Time for change

Mike Wootton

Mike Wootton

Even here in the Philippines you just cannot disdain the feelings and sentiment of the people forever. It has been going on for a long time this disdainful treatment, and Filipinos being Filipinos just put up with it. What is different now is that on the one hand those whose job it is to represent the people are seen to be stealing money which should have been used to improve the lives of everybody, and on the other the oligarchs who have a license to make unconstrained profit are lining their own pockets without any real social consciousness whatsoever. A middle class does not exist in sufficient size to be a truly stabilizing force but they are trying hard and they will probably eventually take the masa with them to protest inequality against the politicians and oligarchs, those without versus those with.

The situation now is not like the People Power revolution of 1986 targeted at the excesses of the Marcos regime, it is now more fundamental, poor against rich, it is an anger generated by the structure of society and the distribution of wealth which is now clearly shown to be so unfairly skewed and rampantly corrupt due to simple dishonesty by those in the case of politicians at least whose role it is to be trusted.

The social structure of the Philippines needs radical change there can be no doubt about that regardless of the recent exposes of total lack of control and complicity by government in the theft of the nation’s and the people’s money. If those in power are insensitive to or heedless of this pressing need for radical change then what option is there other than the people demanding change in the only way they can which is by mass demonstration initially, and then what next . . . ?

I attended an event in Palawan on Saturday morning at which Arsenio Balicasan the head of NEDA was the guest speaker. The speech and the Q and A sessions were predictable enough but there was a notable exception to the predictability over the matter of electricity provision in the province. Many of the questions from the audience [of which there were about 200]contained an element of commentary about the local electricity cooperative contracting for expensive coal fired power at a considerably higher cost than proven available hydroelectric power. Needless to say Dr. Balicasan couldn’t comment too much on these matters. It is however a fact that the Paleco franchise area suffers many long brown outs, it is also a fact that they have contracted for much more generation capacity than they will ever need for the next 15 to 20 years and it is also a fact that they have many times been offered and refused to consider the use of hydroelectric power at considerably lower cost that the fossil fuelled power which they continue remorselessly to contract. Not so long ago nobody would have bothered to look behind the veil of secrecy under which Paleco do their business, but times have changed and people, at least some of the people are making it their business to try to lift the veil and ask pertinent questions about why Paleco do their business in a way that costs more than it should and still fails to deliver a reliable service. The questions from the people to Paleco are valid but answers are not given because Paleco obviously do not feel that they are accountable to their consumers—they treat them with disdain and repel them with either silence or the letter of whatever particular law or regulation happens to suit their purpose, in just the same way as the politicians who have been using development monies for themselves or the oligarchs who fly above it all in their helicopters would if they were available to be asked.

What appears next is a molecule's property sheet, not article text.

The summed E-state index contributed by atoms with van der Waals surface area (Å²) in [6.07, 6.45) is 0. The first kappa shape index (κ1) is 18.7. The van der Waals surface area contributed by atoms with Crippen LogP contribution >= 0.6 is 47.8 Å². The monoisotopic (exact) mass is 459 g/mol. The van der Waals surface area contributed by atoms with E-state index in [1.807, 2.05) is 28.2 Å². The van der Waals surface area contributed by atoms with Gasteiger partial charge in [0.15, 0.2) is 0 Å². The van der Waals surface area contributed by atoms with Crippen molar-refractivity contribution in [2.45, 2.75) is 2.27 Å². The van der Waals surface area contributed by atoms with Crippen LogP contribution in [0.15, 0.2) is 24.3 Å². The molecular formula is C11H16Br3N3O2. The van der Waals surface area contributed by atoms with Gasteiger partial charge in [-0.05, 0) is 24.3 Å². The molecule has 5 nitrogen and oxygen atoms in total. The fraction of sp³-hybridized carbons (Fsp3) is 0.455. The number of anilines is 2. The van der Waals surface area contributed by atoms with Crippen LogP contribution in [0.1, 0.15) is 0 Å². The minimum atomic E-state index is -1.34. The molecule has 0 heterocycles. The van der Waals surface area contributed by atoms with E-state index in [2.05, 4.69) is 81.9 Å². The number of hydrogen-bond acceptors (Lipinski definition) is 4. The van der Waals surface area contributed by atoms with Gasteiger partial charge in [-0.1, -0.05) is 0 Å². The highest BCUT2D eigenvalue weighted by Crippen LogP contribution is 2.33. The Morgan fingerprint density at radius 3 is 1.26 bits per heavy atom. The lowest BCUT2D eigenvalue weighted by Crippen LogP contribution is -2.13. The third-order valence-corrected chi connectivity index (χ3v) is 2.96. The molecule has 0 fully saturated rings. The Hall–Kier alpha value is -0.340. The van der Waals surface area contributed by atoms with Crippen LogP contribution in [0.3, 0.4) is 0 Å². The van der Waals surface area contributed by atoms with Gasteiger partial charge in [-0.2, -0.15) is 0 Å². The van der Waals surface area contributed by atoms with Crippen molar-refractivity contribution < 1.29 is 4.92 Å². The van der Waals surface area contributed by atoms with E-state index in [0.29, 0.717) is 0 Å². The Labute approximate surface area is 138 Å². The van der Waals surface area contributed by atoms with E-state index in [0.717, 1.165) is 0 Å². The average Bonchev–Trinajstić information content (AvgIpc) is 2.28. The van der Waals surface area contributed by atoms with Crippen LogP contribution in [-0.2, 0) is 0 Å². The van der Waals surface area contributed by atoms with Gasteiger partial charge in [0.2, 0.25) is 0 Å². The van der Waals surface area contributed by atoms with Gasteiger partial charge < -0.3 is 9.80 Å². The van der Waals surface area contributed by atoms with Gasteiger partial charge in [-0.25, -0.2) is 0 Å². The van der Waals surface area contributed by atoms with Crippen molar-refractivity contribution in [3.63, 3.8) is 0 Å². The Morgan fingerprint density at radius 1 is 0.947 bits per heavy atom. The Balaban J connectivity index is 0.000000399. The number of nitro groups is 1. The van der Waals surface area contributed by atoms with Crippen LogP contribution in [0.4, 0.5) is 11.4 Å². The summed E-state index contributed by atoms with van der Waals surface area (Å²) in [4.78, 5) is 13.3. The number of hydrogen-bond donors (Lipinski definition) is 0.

It is the job of the executive branch of government to resolve the unreliable and apparently socially unacceptable provision of electricity in Palawan but it would appear that they have not taken adequate timely and material action otherwise there would not be so much noise from consumers over the situation. So how are the people of Palawan to actually get what they consider to be an acceptable electricity service? The “service” provider disdains them and government does little or nothing.

Government it appears does not function as it should, it fails in its fundamental role to protect the people from each other. It does not stop the legislative branch stealing the people’s money, it does not enforce a rule of law, it does not effectively control consumer prices and it cannot even ensure that those who run a local electricity cooperative account to or even less provide their member consumers with an acceptable electricity service.

It is time for the people to be heard. They have had enough, their lives get worse while the lives of others who are supposed to be ensuring their protection [and fail to do so]are so full of unnecessary wealth that they really don’t need to care about anything much. Perhaps this is the start of the Philippines Arab Spring . . . ? Time to do something and take governing the Philippines a bit more seriously before the situation gets totally out of hand.

Mike can be contacted at mawootton@gmail.com


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